16 JULY AUGUST 2024 | THE FOREIGN SERVICE JOURNAL SPEAKING OUT Stacy D. Williams is chair of the employee organization Balancing Act. He began his State Department Civil Service career as a Presidential Management Intern in 1997 and was deputy director in the Office of Haitian Affairs. He has served as president of the Thursday Luncheon Group and established the Diversity and Inclusion Council in the Bureau of Western Hemisphere Affairs. Iwas quite pleased to read The Foreign Service Journal’s April 2024 edition. Finally, there was a conversation focused on the State Department’s problems with bullying and incivility, showcasing the need for the department to identify immediate-, medium-, and longer-term solutions to the challenges employees are facing within the workplace. These issues must be addressed as Secretary Antony Blinken pursues his goals of modernizing U.S. diplomacy. As chair of the employee organization Balancing Act, I am all too familiar with these issues. Over the last three years (and in another sense, the last seven), the State Department, like the rest of the country, has experienced a period of great turbulence and imbalance. The immediate need is to bring equity front and center as the means to “rebalance” our efforts to establish a collegial, collaborative, and inclusive work environment, one in which we all have the opportunity to be seen, heard, valued, and respected at all levels. Top Challenges Overwork, impossible deadlines, varied working conditions, lack of support, and high levels of professional and personal risk are the kinds of stressful challenges diplomats have always faced to one degree or another, as the State Department deals with budgetary and policy decisions, leadership quality, and the general political climate. In recent years, and in particular during and following the height of the COVID-19 pandemic in 2021, State employees have experienced a significant increase in workload with no additional staffing or resources. Lingering effects from the January 2017 to May 2018 hiring freeze at State made matters worse. The pandemic upended work routines as well as family life. Department employees were compelled to do even more with even less. The increased workload produced shorter deadlines and eroded the demarcation between work and personal life. It was as if we were in the trenches with no air support, or other reinforcements, and relied on each other and employee organizations to talk through these experiences as coping mechanisms to safeguard our mental health. Many employees reported their concerns to Balancing Act about deteriorating supervisor/employee relationships, with no effective mechanisms to resolve these increasingly uncomfortable situations. Some supervisors were routinely requiring Foreign Service and Civil Service employees to work beyond normal business hours and on weekends, without allowing for the legally authorized overtime or compensatory time off for Civil Service and nontenured Foreign Service employees. Based on these findings and the challenges in interpreting complex overtime regulations, Balancing Act leadership worked with the Bureau of Global Talent Management in 2022 to pull together a cable, 22 State 107214: “Taking Care of People: Overtime and Premium Compensation Policy Guidance and Reminders.” Workplace Conditions at State: Change Is Coming BY STACY D. WILLIAMS Survey results found that the number one factor causing employees to consider leaving the State Department was poor supervisors.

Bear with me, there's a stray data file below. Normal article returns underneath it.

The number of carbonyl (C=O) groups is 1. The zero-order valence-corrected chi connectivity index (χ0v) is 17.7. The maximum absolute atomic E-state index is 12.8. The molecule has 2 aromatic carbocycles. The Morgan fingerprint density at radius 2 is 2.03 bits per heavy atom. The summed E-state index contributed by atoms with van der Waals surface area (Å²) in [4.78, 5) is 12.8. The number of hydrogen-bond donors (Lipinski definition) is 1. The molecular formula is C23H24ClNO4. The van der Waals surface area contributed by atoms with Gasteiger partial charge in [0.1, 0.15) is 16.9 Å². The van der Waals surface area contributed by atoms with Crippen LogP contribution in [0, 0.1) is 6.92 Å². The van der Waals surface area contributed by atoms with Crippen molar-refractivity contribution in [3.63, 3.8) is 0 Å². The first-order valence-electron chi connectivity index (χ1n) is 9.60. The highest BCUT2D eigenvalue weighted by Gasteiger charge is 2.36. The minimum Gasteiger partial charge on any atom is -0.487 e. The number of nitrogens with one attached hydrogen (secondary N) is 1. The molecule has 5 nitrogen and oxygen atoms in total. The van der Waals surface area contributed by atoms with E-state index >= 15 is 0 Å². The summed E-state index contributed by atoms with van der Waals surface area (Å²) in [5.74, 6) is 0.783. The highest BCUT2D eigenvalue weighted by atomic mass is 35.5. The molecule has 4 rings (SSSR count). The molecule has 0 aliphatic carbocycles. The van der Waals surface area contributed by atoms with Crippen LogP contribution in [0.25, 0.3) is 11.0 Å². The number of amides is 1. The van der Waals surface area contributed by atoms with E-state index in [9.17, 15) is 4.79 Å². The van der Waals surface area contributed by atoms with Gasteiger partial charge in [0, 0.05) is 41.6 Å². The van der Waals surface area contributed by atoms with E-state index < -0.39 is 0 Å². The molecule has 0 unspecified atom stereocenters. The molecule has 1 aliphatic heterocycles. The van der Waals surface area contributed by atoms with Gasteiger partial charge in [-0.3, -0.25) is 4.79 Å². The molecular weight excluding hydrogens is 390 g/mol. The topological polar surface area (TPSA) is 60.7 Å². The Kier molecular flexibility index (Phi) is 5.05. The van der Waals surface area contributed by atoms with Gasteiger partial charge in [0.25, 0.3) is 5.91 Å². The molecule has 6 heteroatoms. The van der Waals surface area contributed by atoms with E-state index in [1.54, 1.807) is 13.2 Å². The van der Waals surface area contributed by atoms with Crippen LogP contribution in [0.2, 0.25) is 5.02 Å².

THE FOREIGN SERVICE JOURNAL | JULY AUGUST 2024 17 Despite the cable’s release on Sept. 28, 2022, there is still no mechanism to reinforce this directive or promote a leadership culture of compensating and rewarding eligible employees for the additional work done to meet the needs of the department. In February 2023, the department released the results of a Stay Survey pinpointing the commitment to mission as a positive factor in motivating employees to remain within the department. Conversely, however, the survey results found that the number one factor causing employees to consider leaving the State Department was poor supervisors. Turning the Corner Throughout 2022 and 2023, workload and workplace conditions repeatedly dominated department leadership town halls. The unanswered question (then, as now) was: How will the State Department put into place adequate accountability measures to address these shortcomings in order to protect and retain our most valuable resource, our people? In 2024 department leadership agreed to provide resources to the Office of the Ombuds (S/O) to staff the Workplace Conflict Prevention and Resolution Center for the first time since it was created about a decade ago. This was a welcome step. But given that, according to the announcement, it is step one of a three-step process, it is too early to tell if the new effort will succeed. On March 28, the S/O announced a new anti-bullying policy that officially defines bullying behaviors so that everyone has a full understanding of what to look for and can state in writing or orally that such behavior is unwelcome [see the FSJ’s April 2024 Straight from the Source, “Office of the Ombuds Takes on Bullying at State,” by Brianna Bailey-Gevlin]. For this process to work effectively, the system has to build in support mechanisms to ensure that the employee’s concerns are heard and adequately addressed through their chain of command and the Executive Office. Hopefully, the Foreign Service Institute will incorporate the anti-bullying policy throughout its leadership and management curriculum. In addition, Director General Marcia Bernicat announced the Bureau of Global Talent Management’s “Focus on Accountability” programming to raise accountability awareness in the April 2024 edition of State Magazine. The initiative took into account results from the Stay Survey as a first step to try to address workplace condition issues and hold those responsible for disrupting the system accountable. Leveling the Playing Field In March 2020, State established a Manager Support Unit to assist managers and supervisors in dealing with employee performance and conduct issues. This was a logical step. However, today some employees contending with managers who exhibit bullying behavior lack the knowledge or resources to effectively navigate these difficult situations. The Fiscal Year 2024 National Defense Authorization Act (NDAA) added a new Retaliation Prevention Provision (Section 6211) restricting supervisors from writing an evaluation on an employee who has a discrimination, bullying, or harassment case against that supervisor in process. This is a small but significant development. Along these lines, the State Department should establish an “Employee Support Unit” to serve as a clearinghouse on equal employment opportuSpeaking Out is the Journal’s opinion forum, a place for lively discussion of issues affecting the U.S. Foreign Service and American diplomacy. The views expressed are those of the author; their publication here does not imply endorsement by the American Foreign Service Association. Responses are welcome; send them to nity (EEO) issues, filing of grievances, officially reporting cases of bullying, managing curtailments, and understanding the role of unions, among other areas of support. Such a unit would also serve as a tool for tracking inquiries and the timeliness of responses. The employee experiencing unwelcome situations could write to the Employee Support Unit, where the department could review the case, assign it to the appropriate department office, and alert the employee of the actions to take. Currently, the burden is placed on the employee to identify the correct office and be aware of time limits and other requirements of the particular process. To appreciate the implications of this burden, one can look to notable employee experiences from the last few years. Implementing Accountability Measures Leadership. It is as important now as ever to select managers who are selfaware, empathetic, emotionally intelligent, and great communicators, among other attributes. Once we recruit and hire them, State must invest in them, ensuring they have the tools to keep pace with changing workloads and hybrid work. These types of managers routinely prioritize building up the workforce, meeting the team where they are, and doing the necessary to adequately resource and advocate for the team.